Although there is no legal requirement for an obituary to be published or written, however an obituary, or an online death notice, maybe an excellent method to inform family, friends, and the local community about the death.

People are not specified to write an obituary. Since it contains personal details and information of the deceased so it would be better than the obituary being written by the family members or close friends. However, funeral directors should always be welcome to give their suggestions in this regard.

Listed below is a brief guide of what should be included in an obituary;

  1. Begin the obituary by announcing the loved one's death. Provide the deceased's name and a brief description, as well as his or her age and the date of death. All of this data can probably be summarized into a single statement.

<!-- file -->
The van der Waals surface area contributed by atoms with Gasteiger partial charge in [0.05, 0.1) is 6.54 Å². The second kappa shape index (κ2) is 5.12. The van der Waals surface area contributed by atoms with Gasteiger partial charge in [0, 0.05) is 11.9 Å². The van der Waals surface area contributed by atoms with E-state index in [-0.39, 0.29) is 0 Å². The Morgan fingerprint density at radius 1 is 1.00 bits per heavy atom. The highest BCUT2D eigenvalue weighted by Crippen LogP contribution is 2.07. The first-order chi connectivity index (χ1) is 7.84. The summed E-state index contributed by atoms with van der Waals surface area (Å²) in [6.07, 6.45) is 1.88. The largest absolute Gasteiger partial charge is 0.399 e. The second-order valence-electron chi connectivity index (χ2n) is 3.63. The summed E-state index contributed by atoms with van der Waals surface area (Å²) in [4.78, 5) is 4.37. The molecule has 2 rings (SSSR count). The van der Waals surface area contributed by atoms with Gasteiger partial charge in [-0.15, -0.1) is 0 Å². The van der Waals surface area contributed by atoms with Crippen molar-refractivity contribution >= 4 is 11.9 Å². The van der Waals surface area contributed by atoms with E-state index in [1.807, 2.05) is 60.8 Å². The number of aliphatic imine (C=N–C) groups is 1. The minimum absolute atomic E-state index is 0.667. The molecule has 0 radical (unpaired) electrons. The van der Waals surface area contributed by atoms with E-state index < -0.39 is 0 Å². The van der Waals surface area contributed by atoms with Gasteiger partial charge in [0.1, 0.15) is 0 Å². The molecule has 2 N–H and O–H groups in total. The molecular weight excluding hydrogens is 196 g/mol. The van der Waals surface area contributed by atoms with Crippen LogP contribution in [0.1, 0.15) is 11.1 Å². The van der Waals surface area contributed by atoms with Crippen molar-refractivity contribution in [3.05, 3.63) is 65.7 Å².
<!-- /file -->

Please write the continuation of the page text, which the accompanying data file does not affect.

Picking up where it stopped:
2. Include personal details such as birth date, background, schooling, marriage details, achievements, and job history. Be concise and precise in your wording. Try to consolidate as much information in a few words.
  3. While listing up the family members you don't have to name every nephew and cousin, it's important to give a general overview of the family members who died before the loved one, as well as the surviving family members. Close relatives might be listed by name, while other relatives can be referred to in a general context.
  4. If you're holding a public funeral service, provide the time and day, as well as the location of the funeral place where it's being held.

About Singapore obituaries

Talking about Singapore obituaries, they are commonly posted in local newspapers like Straits Times and Lianhe Zaobao. Technological advancements in the modern world allow people to post obituaries on social media platforms including messages application.

Digital obituaries also offer the convenience of displaying links and map information directly on the obituary page. They are comparatively less expensive than print media.